Hornbill Unleashed

July 28, 2017

Exorcising the ghost of RM31bil forex loss

Filed under: Politics — Hornbill Unleashed @ 8:02 AM

The royal commission of inquiry (RCI) if it competently, fairly and independently investigates Bank Negara Malaysia’s foreign exchange losses of an estimated RM31 billion in the early 90s, will unearth many interesting facets of the episode and put a stop to speculation over them, even if it is 25 years too late.

Ironically, DAP’s Lim Kit Siang had called for an RCI on the forex losses way back in 1994 when the scandal came to light, only to see it happen now, when the then prime minister Dr Mahathir Mohamad, his bitter political foe before, became an ally under Pakatan Harapan.

No doubt that was partly why the RCI came into being – to tarnish Mahathir’s image, and Lim’s and Anwar Ibrahim’s as well, who was finance minister from 1991 to 1998, which covered the period during which the forex trading took place. It will also deflect attention from 1MDB for a while.

The RCI report will likely be damaging to Mahathir the most, followed by Anwar with some collateral damage on Lim, now allied to Mahathir. Lim, to his credit, was the fiercest critic then against the forex losses and spoke up in Parliament repeatedly, blaming both Mahathir and Anwar.

But what would have been right is to have had an RCI simultaneously on 1MDB as well, where a similar amount of US$7 billion (currently RM30.1 billion) is unaccounted for, according to press reports quoting the auditor-general’s report, which remains hidden under the Official Secrets Act.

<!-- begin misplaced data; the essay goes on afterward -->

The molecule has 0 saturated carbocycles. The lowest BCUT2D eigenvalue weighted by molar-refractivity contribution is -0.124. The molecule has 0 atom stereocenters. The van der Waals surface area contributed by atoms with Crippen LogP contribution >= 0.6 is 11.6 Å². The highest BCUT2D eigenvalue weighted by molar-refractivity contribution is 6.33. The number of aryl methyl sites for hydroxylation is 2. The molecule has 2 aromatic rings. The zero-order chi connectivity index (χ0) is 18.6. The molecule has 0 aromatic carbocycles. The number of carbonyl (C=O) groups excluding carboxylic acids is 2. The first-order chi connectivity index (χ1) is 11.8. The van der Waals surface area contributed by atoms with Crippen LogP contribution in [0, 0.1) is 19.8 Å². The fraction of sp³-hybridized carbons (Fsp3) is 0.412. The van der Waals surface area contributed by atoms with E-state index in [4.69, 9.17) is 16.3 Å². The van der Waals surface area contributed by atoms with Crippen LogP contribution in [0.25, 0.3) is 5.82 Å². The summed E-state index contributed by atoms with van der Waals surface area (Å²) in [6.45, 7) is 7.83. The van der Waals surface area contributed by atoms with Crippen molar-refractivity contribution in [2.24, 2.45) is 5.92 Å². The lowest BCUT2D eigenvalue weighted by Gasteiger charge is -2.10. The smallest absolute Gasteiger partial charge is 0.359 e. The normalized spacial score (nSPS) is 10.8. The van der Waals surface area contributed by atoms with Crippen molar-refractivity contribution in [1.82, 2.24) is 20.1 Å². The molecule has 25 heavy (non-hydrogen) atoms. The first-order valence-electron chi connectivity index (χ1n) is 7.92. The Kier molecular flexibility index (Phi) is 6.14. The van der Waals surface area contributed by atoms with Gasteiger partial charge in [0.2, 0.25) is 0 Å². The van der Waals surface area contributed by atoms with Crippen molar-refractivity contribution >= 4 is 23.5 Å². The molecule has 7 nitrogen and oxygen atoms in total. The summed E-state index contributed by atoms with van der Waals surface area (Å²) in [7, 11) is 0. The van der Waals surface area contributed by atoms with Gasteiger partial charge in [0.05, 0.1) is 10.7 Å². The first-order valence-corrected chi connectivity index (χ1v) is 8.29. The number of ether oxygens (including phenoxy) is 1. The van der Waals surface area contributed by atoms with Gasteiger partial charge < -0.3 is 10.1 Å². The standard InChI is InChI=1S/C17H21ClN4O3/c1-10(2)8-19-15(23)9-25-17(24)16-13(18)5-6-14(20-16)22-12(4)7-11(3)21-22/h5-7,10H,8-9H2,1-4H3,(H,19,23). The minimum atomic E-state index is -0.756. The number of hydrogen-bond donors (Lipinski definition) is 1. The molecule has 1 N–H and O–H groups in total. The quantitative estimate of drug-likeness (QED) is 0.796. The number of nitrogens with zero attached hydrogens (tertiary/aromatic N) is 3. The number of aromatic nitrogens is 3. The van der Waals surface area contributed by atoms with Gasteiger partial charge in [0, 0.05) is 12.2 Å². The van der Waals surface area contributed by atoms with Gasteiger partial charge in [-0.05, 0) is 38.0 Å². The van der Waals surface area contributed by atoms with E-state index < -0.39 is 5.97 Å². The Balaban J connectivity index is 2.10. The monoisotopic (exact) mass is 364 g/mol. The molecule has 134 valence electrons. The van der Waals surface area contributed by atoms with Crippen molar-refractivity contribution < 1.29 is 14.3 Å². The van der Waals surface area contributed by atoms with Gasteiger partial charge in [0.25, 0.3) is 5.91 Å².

These are, after all, the largest losses made to date by Malaysian state-owned institutions and it will be very informative and instructive to find out how these losses happened, and from where the final instruction came which resulted in these institutions losing a combined sum of more than RM60 billion.

In fact, an RCI for 1MDB is even more urgent, considering that this is an ongoing event and a quick investigation can help recover much money, about which evidence very strongly indicates has already been stolen. Establishing early where the money is increases chances of recovery substantially. But that RCI won’t happen now but might in future, at least one hopes so.

Still, the RCI forex investigation is an opportunity to put the facts right. Some key questions: How much was lost? Who was responsible? Who gave the order to engage in forex trading? Is there any written order or was it by word of mouth? The answers to these will finally exorcise the ghosts of the forex losses.

Unfortunately, one of the persons who has all the answers – then Bank Negara governor Jaffar Hussein – passed on in 1998. The other is then Bank Negara adviser (now referred to as assistant governor) Nor Mohamed Yakcop, currently deputy chairperson of Khazanah Nasional Bhd and before that a cabinet minister and special economic adviser to Dr Mahathir Mohamad after the 1998 Asian financial crisis.

I interviewed Jaffar several times during my days as a financial reporter in the 80s, both at Bank Negara and at Malayan Banking, where he was CEO. His obvious integrity and knowledge impressed me and if not for that forex loss, the only blight on a distinguished career, he would have retired in glory instead of ignominy. I never figured out how an otherwise careful and meticulous person could have been so careless.